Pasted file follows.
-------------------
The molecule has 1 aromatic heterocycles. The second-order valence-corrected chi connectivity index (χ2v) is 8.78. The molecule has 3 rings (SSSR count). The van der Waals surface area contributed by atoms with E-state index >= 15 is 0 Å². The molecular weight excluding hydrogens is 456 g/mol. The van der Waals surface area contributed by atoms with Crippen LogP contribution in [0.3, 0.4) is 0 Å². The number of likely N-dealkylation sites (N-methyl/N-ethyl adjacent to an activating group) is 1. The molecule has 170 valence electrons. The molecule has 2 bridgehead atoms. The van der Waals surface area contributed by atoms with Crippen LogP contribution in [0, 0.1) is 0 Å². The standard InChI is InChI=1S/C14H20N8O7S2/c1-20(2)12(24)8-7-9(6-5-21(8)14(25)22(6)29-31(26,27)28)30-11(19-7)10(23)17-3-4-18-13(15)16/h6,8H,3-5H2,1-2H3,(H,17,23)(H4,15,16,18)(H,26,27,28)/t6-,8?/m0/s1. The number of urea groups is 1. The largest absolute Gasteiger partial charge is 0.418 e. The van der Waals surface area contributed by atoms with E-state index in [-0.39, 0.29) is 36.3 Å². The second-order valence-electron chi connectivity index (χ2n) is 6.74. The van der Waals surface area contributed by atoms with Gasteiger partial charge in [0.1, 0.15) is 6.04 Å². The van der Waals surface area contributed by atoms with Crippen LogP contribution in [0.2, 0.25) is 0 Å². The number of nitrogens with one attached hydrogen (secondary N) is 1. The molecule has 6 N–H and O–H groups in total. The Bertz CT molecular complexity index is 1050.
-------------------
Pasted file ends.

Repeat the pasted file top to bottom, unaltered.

The molecule has 1 aromatic heterocycles. The second-order valence-corrected chi connectivity index (χ2v) is 8.78. The molecule has 3 rings (SSSR count). The van der Waals surface area contributed by atoms with E-state index >= 15 is 0 Å². The molecular weight excluding hydrogens is 456 g/mol. The van der Waals surface area contributed by atoms with Crippen LogP contribution in [0.3, 0.4) is 0 Å². The number of likely N-dealkylation sites (N-methyl/N-ethyl adjacent to an activating group) is 1. The molecule has 170 valence electrons. The molecule has 2 bridgehead atoms. The van der Waals surface area contributed by atoms with Crippen LogP contribution in [0, 0.1) is 0 Å². The standard InChI is InChI=1S/C14H20N8O7S2/c1-20(2)12(24)8-7-9(6-5-21(8)14(25)22(6)29-31(26,27)28)30-11(19-7)10(23)17-3-4-18-13(15)16/h6,8H,3-5H2,1-2H3,(H,17,23)(H4,15,16,18)(H,26,27,28)/t6-,8?/m0/s1. The number of urea groups is 1. The largest absolute Gasteiger partial charge is 0.418 e. The van der Waals surface area contributed by atoms with E-state index in [-0.39, 0.29) is 36.3 Å². The second-order valence-electron chi connectivity index (χ2n) is 6.74. The van der Waals surface area contributed by atoms with Gasteiger partial charge in [0.1, 0.15) is 6.04 Å². The van der Waals surface area contributed by atoms with Crippen LogP contribution in [0.2, 0.25) is 0 Å². The number of nitrogens with one attached hydrogen (secondary N) is 1. The molecule has 6 N–H and O–H groups in total. The Bertz CT molecular complexity index is 1050.